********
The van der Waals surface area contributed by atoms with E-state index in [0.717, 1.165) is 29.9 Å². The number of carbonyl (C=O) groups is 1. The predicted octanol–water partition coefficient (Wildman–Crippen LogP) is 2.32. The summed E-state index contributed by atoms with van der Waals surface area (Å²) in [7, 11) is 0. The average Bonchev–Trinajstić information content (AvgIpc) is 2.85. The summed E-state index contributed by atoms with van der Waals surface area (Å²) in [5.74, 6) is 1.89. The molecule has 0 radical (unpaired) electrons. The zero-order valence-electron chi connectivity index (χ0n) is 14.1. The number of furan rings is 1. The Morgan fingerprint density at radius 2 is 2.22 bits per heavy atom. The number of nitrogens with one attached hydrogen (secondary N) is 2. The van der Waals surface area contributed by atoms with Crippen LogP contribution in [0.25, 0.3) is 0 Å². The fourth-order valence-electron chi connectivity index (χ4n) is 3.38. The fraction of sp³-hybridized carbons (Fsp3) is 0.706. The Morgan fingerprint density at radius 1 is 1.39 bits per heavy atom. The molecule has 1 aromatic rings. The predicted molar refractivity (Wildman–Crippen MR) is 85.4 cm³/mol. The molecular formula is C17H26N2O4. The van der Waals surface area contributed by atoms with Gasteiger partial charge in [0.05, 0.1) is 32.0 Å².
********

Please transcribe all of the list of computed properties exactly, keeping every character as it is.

The van der Waals surface area contributed by atoms with E-state index in [0.717, 1.165) is 29.9 Å². The number of carbonyl (C=O) groups is 1. The predicted octanol–water partition coefficient (Wildman–Crippen LogP) is 2.32. The summed E-state index contributed by atoms with van der Waals surface area (Å²) in [7, 11) is 0. The average Bonchev–Trinajstić information content (AvgIpc) is 2.85. The summed E-state index contributed by atoms with van der Waals surface area (Å²) in [5.74, 6) is 1.89. The molecule has 0 radical (unpaired) electrons. The zero-order valence-electron chi connectivity index (χ0n) is 14.1. The number of furan rings is 1. The Morgan fingerprint density at radius 2 is 2.22 bits per heavy atom. The number of nitrogens with one attached hydrogen (secondary N) is 2. The van der Waals surface area contributed by atoms with Crippen LogP contribution in [0.25, 0.3) is 0 Å². The fourth-order valence-electron chi connectivity index (χ4n) is 3.38. The fraction of sp³-hybridized carbons (Fsp3) is 0.706. The Morgan fingerprint density at radius 1 is 1.39 bits per heavy atom. The molecule has 1 aromatic rings. The predicted molar refractivity (Wildman–Crippen MR) is 85.4 cm³/mol. The molecular formula is C17H26N2O4. The van der Waals surface area contributed by atoms with Gasteiger partial charge in [0.05, 0.1) is 32.0 Å².